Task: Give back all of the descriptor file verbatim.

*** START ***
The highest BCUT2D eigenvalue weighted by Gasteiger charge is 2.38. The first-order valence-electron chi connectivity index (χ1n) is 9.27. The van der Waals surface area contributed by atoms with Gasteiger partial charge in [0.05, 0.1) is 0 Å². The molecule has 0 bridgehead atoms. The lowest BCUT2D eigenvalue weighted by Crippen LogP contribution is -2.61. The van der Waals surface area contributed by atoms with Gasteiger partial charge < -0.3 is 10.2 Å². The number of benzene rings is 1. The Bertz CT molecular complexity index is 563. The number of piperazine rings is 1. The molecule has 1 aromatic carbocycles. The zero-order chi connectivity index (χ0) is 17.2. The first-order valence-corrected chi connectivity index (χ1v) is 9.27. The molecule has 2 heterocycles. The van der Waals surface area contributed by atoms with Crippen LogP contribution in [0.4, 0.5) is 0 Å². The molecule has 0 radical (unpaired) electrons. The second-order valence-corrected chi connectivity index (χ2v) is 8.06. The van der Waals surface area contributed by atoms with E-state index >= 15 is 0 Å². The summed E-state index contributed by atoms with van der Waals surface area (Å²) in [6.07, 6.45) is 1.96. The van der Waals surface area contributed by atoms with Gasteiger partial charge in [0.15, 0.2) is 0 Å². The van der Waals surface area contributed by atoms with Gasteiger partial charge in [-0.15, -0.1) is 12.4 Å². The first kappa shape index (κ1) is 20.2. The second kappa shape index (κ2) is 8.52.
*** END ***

The highest BCUT2D eigenvalue weighted by Gasteiger charge is 2.38. The first-order valence-electron chi connectivity index (χ1n) is 9.27. The van der Waals surface area contributed by atoms with Gasteiger partial charge in [0.05, 0.1) is 0 Å². The molecule has 0 bridgehead atoms. The lowest BCUT2D eigenvalue weighted by Crippen LogP contribution is -2.61. The van der Waals surface area contributed by atoms with Gasteiger partial charge < -0.3 is 10.2 Å². The number of benzene rings is 1. The Bertz CT molecular complexity index is 563. The number of piperazine rings is 1. The molecule has 1 aromatic carbocycles. The zero-order chi connectivity index (χ0) is 17.2. The first-order valence-corrected chi connectivity index (χ1v) is 9.27. The molecule has 2 heterocycles. The van der Waals surface area contributed by atoms with Crippen LogP contribution in [0.4, 0.5) is 0 Å². The molecule has 0 radical (unpaired) electrons. The second-order valence-corrected chi connectivity index (χ2v) is 8.06. The van der Waals surface area contributed by atoms with E-state index >= 15 is 0 Å². The summed E-state index contributed by atoms with van der Waals surface area (Å²) in [6.07, 6.45) is 1.96. The van der Waals surface area contributed by atoms with Gasteiger partial charge in [0.15, 0.2) is 0 Å². The van der Waals surface area contributed by atoms with Gasteiger partial charge in [-0.15, -0.1) is 12.4 Å². The first kappa shape index (κ1) is 20.2. The second kappa shape index (κ2) is 8.52.